Explained: 'Twenty Minutes Of Terror' As Chandrayaan-3 Lander Vikram Begins Its Descent Towards Moon's Surface

Abhay Rathore

Aug 22, 2023, 12:58 PM | Updated 07:36 PM IST

The Chandrayaan-3 propulsion module in orbit around the Moon. (ISRO/Twitter)
The Chandrayaan-3 propulsion module in orbit around the Moon. (ISRO/Twitter)
  • In a powered descent, the Vikram lander will descend towards the moon surface at a velocity of 1.68 km per second, equivalent to approximately 6,048 km per hour.
  • This Wednesday (23 August), the nation will experience a nerve-wracking 'twenty minutes of terror' as the Vikram lander attempts a soft landing on the moon's surface in the evening.

    India's Chandrayaan-3 is ready to make history by attempting a soft landing of the Vikram lander with the Pragyaan rover near the moon's south pole.

    The final twenty minutes of this journey are being referred to as "twenty minutes of terror" and are expected to be as intense as the last moments of a T-20 cricket match.

    Following a successful lift-off, ISRO's Bahubali rocket, also known as the launch vehicle Mark-3, placed Chandrayaan-3 into orbit. The spacecraft then completed several elliptical orbits around the Earth, gradually increasing its velocity.

    Chandrayaan-3 embarked on its journey towards the moon on 1 August, covering a distance of 3.84 lakh km. By 5 August, the satellite successfully entered the moon's orbit and settled in, where it remained stable for several days.

    In a crucial maneouver on 17 August, the propulsion module and the Vikram lander, along with the Pragyaan rover, separated while the satellite was in a 153-km by 163-km orbit. The propulsion module continued its orbit around the moon in the same dimensions.

    In a powered descent, the Vikram lander will descend towards the moon surface at a velocity of 1.68 km per second, equivalent to approximately 6,048 km per hour. This speed is nearly ten times faster than that of an airplane.

    During this descent, the Vikram lander will gradually decelerate by firing all its engines. However, it will still maintain a nearly horizontal position relative to the moon's surface. This phase is known as the rough braking phase and typically lasts for about 11 minutes.

    Following some carefully executed maneuvers, the Vikram lander will be adjusted to a vertical position relative to the moon's surface. This marks the beginning of the 'fine braking phase', where more precise adjustments are made to control the descent.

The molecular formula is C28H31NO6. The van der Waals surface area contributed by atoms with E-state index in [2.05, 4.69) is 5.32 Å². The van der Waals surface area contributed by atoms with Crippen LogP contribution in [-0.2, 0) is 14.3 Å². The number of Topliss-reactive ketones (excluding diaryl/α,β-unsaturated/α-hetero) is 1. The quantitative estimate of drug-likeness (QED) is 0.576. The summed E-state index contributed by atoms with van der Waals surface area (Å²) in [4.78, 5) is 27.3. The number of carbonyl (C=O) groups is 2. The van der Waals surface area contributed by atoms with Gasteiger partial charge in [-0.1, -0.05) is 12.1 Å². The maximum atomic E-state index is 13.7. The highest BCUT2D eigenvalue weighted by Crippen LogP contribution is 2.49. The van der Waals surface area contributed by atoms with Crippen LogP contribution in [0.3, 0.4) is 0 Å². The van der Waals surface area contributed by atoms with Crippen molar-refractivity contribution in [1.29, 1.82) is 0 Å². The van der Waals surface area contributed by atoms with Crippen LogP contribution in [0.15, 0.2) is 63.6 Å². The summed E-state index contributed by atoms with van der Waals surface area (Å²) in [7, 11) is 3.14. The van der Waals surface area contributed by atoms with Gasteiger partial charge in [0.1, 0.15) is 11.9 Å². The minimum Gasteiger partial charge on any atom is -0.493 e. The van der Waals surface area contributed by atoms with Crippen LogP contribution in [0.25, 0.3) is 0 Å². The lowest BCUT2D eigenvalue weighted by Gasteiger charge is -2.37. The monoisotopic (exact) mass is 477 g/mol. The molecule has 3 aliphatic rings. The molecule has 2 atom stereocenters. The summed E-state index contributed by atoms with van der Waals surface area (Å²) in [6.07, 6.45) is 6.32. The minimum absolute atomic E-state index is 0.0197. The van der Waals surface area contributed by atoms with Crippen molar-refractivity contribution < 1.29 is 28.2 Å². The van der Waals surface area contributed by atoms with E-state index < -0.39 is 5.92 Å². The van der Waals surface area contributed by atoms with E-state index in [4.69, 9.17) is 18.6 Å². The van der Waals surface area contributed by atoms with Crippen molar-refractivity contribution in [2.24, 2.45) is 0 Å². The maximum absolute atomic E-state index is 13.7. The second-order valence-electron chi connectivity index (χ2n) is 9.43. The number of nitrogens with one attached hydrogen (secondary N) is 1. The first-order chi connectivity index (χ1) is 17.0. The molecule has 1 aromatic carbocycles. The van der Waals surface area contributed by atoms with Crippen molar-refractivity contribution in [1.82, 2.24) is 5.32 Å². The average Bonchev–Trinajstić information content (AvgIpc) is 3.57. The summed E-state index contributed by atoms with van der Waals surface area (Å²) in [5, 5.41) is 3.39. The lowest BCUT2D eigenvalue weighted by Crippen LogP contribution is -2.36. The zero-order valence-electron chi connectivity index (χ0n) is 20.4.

At an altitude of 800 m above the moon's surface, both the horizontal and vertical velocities of the Vikram lander will come to a halt. It will hover above the lunar surface, carefully surveying the landing strip.

    Descending further, the Vikram lander will stop to hover once again at a height of 150 m. During this time, it will capture images to detect potential hazards and will search for the optimal landing site.

    With only two engines firing, the Vikram lander will gently touch down on the lunar surface. Its legs have been designed to withstand a maximum impact of 3 m/second or approximately 10.8 km per hour.

    As soon as the sensors on the legs detect contact with the lunar surface, the engines will shut down, bringing an end to the nerve-wracking twenty minutes of uncertainty.

    After the landing, the lunar dust, known as regolith, will be allowed to settle down as it moves away. Following this, the ramp will open up, and the Pragyaan rover will be carefully rolled down onto the lunar surface.

    Once the Pragyaan rover successfully reaches the lunar surface, it will gain the freedom to move around and explore its surroundings.

    A significant moment will occur when the Vikram lander captures images of the rover, and in return, the Pragyaan rover takes images of the lander. These images will mark India's first selfies from the lunar surface, which will then be transmitted back to India.

    With the successful transmission of the selfies, the stage will be set for real scientific exploration. Both the Vikram lander and rover are powered by solar energy and designed to operate for one lunar day, equivalent to 14 Earth days. The true scientific investigations will commence after that moment.

    If everything goes according to plan, India will become the fourth country to successfully land on a celestial body.

    This would be a significant achievement for the Indian Space Research Organisation and a major milestone for the country with a population of 1.4 billion.

    It is a momentous leap forward, akin to the legendary leap of the Hindu deity Hanuman.

    Abhay Rathore is Staff Writer at Swarajya.

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